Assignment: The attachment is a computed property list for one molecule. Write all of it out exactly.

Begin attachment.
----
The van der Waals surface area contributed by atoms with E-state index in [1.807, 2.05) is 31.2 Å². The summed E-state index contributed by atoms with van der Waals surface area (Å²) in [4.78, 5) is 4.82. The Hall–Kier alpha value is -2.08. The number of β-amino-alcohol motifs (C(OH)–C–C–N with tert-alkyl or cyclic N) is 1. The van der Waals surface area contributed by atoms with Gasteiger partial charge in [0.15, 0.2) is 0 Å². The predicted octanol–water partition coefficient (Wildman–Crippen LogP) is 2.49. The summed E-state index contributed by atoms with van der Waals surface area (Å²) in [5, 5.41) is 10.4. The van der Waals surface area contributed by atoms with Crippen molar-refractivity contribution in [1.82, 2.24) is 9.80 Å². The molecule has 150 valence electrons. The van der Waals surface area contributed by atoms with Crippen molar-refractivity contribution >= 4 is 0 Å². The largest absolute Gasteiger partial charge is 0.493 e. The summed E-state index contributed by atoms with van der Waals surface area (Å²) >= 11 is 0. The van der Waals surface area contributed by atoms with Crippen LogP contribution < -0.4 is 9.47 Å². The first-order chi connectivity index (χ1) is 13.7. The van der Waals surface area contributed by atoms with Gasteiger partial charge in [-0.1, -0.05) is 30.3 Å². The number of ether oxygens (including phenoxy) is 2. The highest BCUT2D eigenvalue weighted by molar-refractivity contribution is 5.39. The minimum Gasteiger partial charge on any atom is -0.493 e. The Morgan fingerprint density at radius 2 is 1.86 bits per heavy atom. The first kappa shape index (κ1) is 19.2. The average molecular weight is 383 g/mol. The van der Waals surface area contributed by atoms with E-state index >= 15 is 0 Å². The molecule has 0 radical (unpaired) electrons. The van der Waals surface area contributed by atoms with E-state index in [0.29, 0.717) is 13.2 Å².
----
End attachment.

The van der Waals surface area contributed by atoms with E-state index in [1.807, 2.05) is 31.2 Å². The summed E-state index contributed by atoms with van der Waals surface area (Å²) in [4.78, 5) is 4.82. The Hall–Kier alpha value is -2.08. The number of β-amino-alcohol motifs (C(OH)–C–C–N with tert-alkyl or cyclic N) is 1. The van der Waals surface area contributed by atoms with Gasteiger partial charge in [0.15, 0.2) is 0 Å². The predicted octanol–water partition coefficient (Wildman–Crippen LogP) is 2.49. The summed E-state index contributed by atoms with van der Waals surface area (Å²) in [5, 5.41) is 10.4. The van der Waals surface area contributed by atoms with Crippen molar-refractivity contribution in [1.82, 2.24) is 9.80 Å². The molecule has 150 valence electrons. The van der Waals surface area contributed by atoms with Crippen molar-refractivity contribution >= 4 is 0 Å². The largest absolute Gasteiger partial charge is 0.493 e. The summed E-state index contributed by atoms with van der Waals surface area (Å²) >= 11 is 0. The van der Waals surface area contributed by atoms with Crippen LogP contribution < -0.4 is 9.47 Å². The first-order chi connectivity index (χ1) is 13.7. The van der Waals surface area contributed by atoms with Gasteiger partial charge in [-0.1, -0.05) is 30.3 Å². The number of ether oxygens (including phenoxy) is 2. The highest BCUT2D eigenvalue weighted by molar-refractivity contribution is 5.39. The minimum Gasteiger partial charge on any atom is -0.493 e. The Morgan fingerprint density at radius 2 is 1.86 bits per heavy atom. The first kappa shape index (κ1) is 19.2. The average molecular weight is 383 g/mol. The van der Waals surface area contributed by atoms with E-state index >= 15 is 0 Å². The molecule has 0 radical (unpaired) electrons. The van der Waals surface area contributed by atoms with E-state index in [0.29, 0.717) is 13.2 Å².